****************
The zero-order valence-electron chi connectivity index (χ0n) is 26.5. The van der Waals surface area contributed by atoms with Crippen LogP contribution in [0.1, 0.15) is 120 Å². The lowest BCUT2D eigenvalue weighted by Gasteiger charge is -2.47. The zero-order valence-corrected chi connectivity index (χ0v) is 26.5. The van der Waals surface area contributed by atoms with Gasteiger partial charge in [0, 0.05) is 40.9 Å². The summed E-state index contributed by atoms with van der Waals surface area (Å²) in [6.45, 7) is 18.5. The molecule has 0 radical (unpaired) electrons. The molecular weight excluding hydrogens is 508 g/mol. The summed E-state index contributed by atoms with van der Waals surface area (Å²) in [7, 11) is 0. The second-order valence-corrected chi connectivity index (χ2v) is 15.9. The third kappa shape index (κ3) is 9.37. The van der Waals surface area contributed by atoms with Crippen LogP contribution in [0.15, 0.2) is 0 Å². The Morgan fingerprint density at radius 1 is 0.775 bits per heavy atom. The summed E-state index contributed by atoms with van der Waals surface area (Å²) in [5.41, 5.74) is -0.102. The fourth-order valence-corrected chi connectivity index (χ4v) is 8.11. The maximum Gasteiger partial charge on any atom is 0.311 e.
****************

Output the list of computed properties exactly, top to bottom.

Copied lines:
The zero-order valence-electron chi connectivity index (χ0n) is 26.5. The van der Waals surface area contributed by atoms with Crippen LogP contribution in [0.1, 0.15) is 120 Å². The lowest BCUT2D eigenvalue weighted by Gasteiger charge is -2.47. The zero-order valence-corrected chi connectivity index (χ0v) is 26.5. The van der Waals surface area contributed by atoms with Gasteiger partial charge in [0, 0.05) is 40.9 Å². The summed E-state index contributed by atoms with van der Waals surface area (Å²) in [6.45, 7) is 18.5. The molecule has 0 radical (unpaired) electrons. The molecular weight excluding hydrogens is 508 g/mol. The summed E-state index contributed by atoms with van der Waals surface area (Å²) in [7, 11) is 0. The second-order valence-corrected chi connectivity index (χ2v) is 15.9. The third kappa shape index (κ3) is 9.37. The van der Waals surface area contributed by atoms with Crippen LogP contribution in [0.15, 0.2) is 0 Å². The Morgan fingerprint density at radius 1 is 0.775 bits per heavy atom. The summed E-state index contributed by atoms with van der Waals surface area (Å²) in [5.41, 5.74) is -0.102. The fourth-order valence-corrected chi connectivity index (χ4v) is 8.11. The maximum Gasteiger partial charge on any atom is 0.311 e.